State ex rel. Sorensen v. State Bd. of Equal. (In re Lines)

Decision Date18 May 1932
Docket NumberNo. 28085.,28085.
Citation123 Neb. 259,242 N.W. 609
CourtNebraska Supreme Court


Syllabus by the Court.

1. The attorney general is the principal law officer of the state. He has the right of invoking the judgment of this court by writ of error to the state board of equalization and assessment upon an order reducing assessments entered by such board.

2. One of the duties of the state board of equalization is that of equalizing assessments, that is, changing assessments by increasing or decreasing the same, to the end that all the property in the state shall bear its just proportion of the burdens of taxation. The board having failed to follow certain requirements of the statute, its action in reducing pipe line valuations 17 per cent. is set aside, and cause remanded to said board to act therein in conformity to statute.

Error to State Board of Equalization and Assessment.

Proceedings in the matter of the equalization of the assessment of the natural gas pipe lines in Nebraska. To review a decision of the State Board of Equalization and Assessment, C. A. Sorensen, as Attorney General, and as attorney for Gage, Dakota, and Saline Counties, brings error.

Reversed and cause remanded in accordance with opinion.C. A. Sorensen, Hugh La Master, and Loren H. Laughlin, all of Lincoln, for plaintiff in error.

F. C. Radke, of Lincoln, Barlow Nye, of Kearney, and Clark Jeary, of Lincoln, for defendant in error.

N. M. Sommerville, pro se.

Heard before GOSS, C. J., ROSE, DEAN, GOOD, DAY, and PAINE, JJ., and LOVEL S. HASTINGS, District Judge.


Upon August 4, 1931, a petition for writ of error to the state board of equalization was filed in this court by C. A. Sorensen, as attorney general of the state, and as attorney for Gage, Dakota and Saline counties. Writ of error was allowed on the same day by two associate justices of this court, and service was accepted by William H. Smith, state tax commissioner. Upon September 1, 1931, a transcript was filed in this court, and upon the same day a demurrer was filed by the state board of equalization by F. C. Radke, its acting attorney, which set out among the grounds therefor:

That the attorney general has not the legal capacity to institute or prosecute a writ of error to the supreme court from a decision of the state board of equalization, for the reason that our statute, section 77-1004 (Comp. St. 1929) gives the legal right to appeal only to “any person, county or municipality affected thereby;” that the counties of Gage, Saline and Dakota have not the legal capacity to sue by and through the attorney general, for the reason that such capacity is given to counties only through their county attorneys; and finally, that the attorney general has not legal capacity to institute suit or to appear for parties adverse to the state board of equalization.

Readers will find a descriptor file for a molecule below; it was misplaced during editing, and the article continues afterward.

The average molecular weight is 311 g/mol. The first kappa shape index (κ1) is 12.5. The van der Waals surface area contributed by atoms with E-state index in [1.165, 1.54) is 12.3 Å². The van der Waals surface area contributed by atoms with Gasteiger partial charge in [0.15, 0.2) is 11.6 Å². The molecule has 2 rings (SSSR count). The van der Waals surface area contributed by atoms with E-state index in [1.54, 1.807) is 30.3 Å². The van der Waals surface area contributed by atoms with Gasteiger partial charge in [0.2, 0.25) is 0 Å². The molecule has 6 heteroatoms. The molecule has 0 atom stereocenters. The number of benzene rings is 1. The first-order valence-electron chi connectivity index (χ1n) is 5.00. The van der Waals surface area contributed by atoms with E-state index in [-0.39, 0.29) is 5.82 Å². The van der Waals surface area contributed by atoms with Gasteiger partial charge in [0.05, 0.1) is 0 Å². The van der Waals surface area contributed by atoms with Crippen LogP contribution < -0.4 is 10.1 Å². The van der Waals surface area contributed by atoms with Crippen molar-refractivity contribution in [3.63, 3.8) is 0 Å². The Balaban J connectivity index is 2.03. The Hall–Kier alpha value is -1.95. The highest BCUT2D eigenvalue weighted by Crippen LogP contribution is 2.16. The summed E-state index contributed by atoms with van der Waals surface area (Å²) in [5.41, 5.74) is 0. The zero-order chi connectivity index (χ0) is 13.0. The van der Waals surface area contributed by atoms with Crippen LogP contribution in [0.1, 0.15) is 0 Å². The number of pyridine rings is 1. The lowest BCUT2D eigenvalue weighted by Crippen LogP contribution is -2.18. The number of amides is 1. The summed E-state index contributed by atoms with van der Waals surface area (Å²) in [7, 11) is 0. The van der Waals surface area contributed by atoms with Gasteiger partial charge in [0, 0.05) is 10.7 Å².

This demurrer was argued to this court upon September 21, 1931, by F. C. Radke, and Clark Jeary, acting as attorneys for the state board of equalization, and by the attorney general in person, who cited section 84-204, Comp. St. 1929, which reads: The attorney general and the department of justice shall have the same powers and prerogatives in each of the several counties of the state as the county attorneys have in their respective counties.”

The attorney general also defended his action by relying upon the decision of this court in the case of State v. Pacific Express Co., 80 Neb. 823, 115 N. W. 619, 622, 18 L. R. A. (N. S.) 664, in which is cited a New Jersey case (Attorney General v. Delaware & B. B. R. Co., 27 N. J. Eq. 631) holding:

“In equity, as in the law court, the Attorney General has the right, in cases where the property of the sovereign or the interests of the public are directly concerned, to institute suit by what may be called ‘civil information’ for their protection. The state is not left without redress in its own courts, because no private citizen chooses to encounter the difficulty of defending it, but has appointed this high public officer, on whom it has cast the responsibility, and to whom, therefore, it has given the right of appearing in its behalf and invoking the judgment of the court on such questions of public moment.”

We find that a late case, which is in line with the weight of authority, is State v. Finch, 128 Kan. 665, 280 P. 910, 66 A. L. R. 1369, which traces the powers and duties of the office of attorney general at common law from the earliest times to the present time, and holds: “Ordinarily the Attorney General, both under the common law and by statute, is empowered to make any disposition of the state's litigation which he deems for its best interest.”

Throop on Public Officers, § 542, says: “The rule respecting such powers is that, in addition to the powers expressly given by statute, * * * he has by implication such additional powers as are necessary for the due and efficient exercise of the powers expressly granted, or as may be implied from the statute granting the express powers.”

The attorney general is given executive powers in regard to various matters committed to his care. Follmer v. State, 94 Neb. 217, 142 N. W. 908, Ann. Cas. 1914D, 151.

By the great weight of authority, it is now held that the attorney general is clothed and charged with all the common-law powers and duties except in so far as they have been limited by statute. The duties of his office are so numerous and varied that it has not been the policy of different state legislatures to enumerate them. As the chief law officer of the state, he may, in the absence of some express legislative restriction to the contrary exercise all such power and authority as public interests may from time to time require. 2 R. C. L. 916.

The attorney general is the principal law officer of ...

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